Colleges Stick with Federal Ban on Medical Marijuana

Although medical marijuana is now legal in Massachusetts and other states, most college students this fall won’t be allowed to use their prescriptions on campus.

Many college campuses are caught between state and federal drug policy. In Massachusetts, for instance, the state now permits marijuana use for medical reasons, but the federal government does not. Since many colleges rely on federal funding, they have decided to stick with the federal drug ban so as not to risk that source of money. Most college spokespeople were reticent to get into details, other than to point out the rules. UMass Amherst spokesperson Patrick Callahan says students caught with medical marijuana on campus would be disciplined.

“It would be a violation of the student code of conduct,” Callahan says.

Chris Yurko of Holyoke Community College says the school does not make a distinction between recreational and medical marijuana.

“And as of now,” Yurko says, ” it’s not under review or in consideration for amending, the policy that forbids marijuana on campus.”

Several other Western Massachusetts colleges, including Hampshire, Smith, and Williams, also confirmed bans against medical marijuana. An Amherst college spokesperson says all smoking is banned on campus, but students with prescriptions for medical marijuana are allowed to live off campus. A Mount Holyoke representative says that school is still working out its policy.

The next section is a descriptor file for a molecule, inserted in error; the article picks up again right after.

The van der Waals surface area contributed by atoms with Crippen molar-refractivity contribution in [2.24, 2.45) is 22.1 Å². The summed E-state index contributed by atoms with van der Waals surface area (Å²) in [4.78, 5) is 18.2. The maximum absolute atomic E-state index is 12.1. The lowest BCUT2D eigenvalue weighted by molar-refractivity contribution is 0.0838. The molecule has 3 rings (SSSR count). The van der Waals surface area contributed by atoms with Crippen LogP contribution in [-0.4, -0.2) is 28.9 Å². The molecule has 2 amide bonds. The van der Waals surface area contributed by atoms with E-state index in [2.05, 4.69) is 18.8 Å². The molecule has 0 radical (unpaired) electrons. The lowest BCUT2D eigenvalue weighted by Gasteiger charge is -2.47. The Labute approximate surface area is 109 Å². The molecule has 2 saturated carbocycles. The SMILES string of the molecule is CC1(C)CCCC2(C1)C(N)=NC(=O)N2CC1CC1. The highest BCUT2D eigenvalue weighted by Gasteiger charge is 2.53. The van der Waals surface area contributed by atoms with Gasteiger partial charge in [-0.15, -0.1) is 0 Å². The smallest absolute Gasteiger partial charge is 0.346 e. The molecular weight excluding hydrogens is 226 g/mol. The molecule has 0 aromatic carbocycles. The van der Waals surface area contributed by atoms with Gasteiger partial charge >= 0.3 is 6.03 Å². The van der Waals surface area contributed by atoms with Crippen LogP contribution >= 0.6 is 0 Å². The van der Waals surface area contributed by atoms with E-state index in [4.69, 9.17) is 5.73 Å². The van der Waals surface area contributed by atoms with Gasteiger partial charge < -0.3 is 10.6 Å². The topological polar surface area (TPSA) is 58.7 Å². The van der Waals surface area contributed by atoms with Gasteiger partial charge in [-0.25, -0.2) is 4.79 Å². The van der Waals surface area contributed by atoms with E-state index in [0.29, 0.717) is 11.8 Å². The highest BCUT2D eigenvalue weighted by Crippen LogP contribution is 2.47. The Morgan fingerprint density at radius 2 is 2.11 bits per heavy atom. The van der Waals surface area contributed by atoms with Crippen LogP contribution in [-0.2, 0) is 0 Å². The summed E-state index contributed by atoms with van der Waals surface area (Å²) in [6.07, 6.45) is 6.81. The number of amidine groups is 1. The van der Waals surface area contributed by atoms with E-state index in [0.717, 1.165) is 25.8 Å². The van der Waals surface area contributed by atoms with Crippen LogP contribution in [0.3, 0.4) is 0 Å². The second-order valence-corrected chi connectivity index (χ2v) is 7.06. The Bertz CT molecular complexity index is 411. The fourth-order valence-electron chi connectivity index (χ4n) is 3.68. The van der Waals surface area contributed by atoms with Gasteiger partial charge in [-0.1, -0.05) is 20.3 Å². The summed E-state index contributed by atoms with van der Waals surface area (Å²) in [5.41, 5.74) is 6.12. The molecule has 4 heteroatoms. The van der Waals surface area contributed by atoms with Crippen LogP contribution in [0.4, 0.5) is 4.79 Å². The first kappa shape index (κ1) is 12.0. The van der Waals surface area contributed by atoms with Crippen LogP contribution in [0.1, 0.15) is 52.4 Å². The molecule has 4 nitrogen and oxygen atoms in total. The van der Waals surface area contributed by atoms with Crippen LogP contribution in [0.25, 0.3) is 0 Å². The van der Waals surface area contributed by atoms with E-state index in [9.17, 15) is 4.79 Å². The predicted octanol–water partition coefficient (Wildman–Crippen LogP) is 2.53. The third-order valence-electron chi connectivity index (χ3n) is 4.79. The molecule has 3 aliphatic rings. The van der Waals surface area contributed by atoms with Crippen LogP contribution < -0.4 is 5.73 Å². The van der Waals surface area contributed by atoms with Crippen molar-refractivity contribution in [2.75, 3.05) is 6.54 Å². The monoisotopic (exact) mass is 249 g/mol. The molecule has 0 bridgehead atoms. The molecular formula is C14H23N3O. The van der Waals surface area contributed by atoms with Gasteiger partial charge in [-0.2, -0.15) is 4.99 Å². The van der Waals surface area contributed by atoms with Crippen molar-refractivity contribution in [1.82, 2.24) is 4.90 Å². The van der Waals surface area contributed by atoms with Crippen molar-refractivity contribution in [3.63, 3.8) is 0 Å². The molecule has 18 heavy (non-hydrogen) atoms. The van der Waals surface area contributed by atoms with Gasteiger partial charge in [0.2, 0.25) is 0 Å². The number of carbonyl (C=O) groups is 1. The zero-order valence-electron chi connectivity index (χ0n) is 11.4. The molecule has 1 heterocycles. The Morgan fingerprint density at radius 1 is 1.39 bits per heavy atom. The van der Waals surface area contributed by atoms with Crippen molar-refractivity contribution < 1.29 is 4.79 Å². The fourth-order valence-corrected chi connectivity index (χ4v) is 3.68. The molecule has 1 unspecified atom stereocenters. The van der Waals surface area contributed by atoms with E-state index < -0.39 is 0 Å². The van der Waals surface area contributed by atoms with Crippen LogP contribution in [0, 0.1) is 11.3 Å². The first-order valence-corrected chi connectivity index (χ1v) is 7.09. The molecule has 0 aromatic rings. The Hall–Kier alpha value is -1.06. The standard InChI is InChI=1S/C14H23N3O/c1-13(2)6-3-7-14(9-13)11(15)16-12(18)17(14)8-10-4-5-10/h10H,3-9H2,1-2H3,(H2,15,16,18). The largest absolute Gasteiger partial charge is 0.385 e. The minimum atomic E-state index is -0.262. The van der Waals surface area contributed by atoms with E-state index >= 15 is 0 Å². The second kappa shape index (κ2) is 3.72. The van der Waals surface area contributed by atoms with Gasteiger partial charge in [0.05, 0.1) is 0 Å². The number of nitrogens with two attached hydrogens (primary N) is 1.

Betty Aldworth of the national group, ‘Students for a Sensible Drug Policy,’ says schools that ban legal marijuana are being overly cautious — to the harm of students.

“People who are using medical marijuana are doing so because they are oftentimes replacing other drugs, other pharmaceutical drugs in their life,” she says, “and we don’t ban the use of those pharmaceutical drugs on campus.”

Aldworth says she knows of no college that has lost federal funding over medical marijuana. Calls to the U.S. Department of Education were not returned.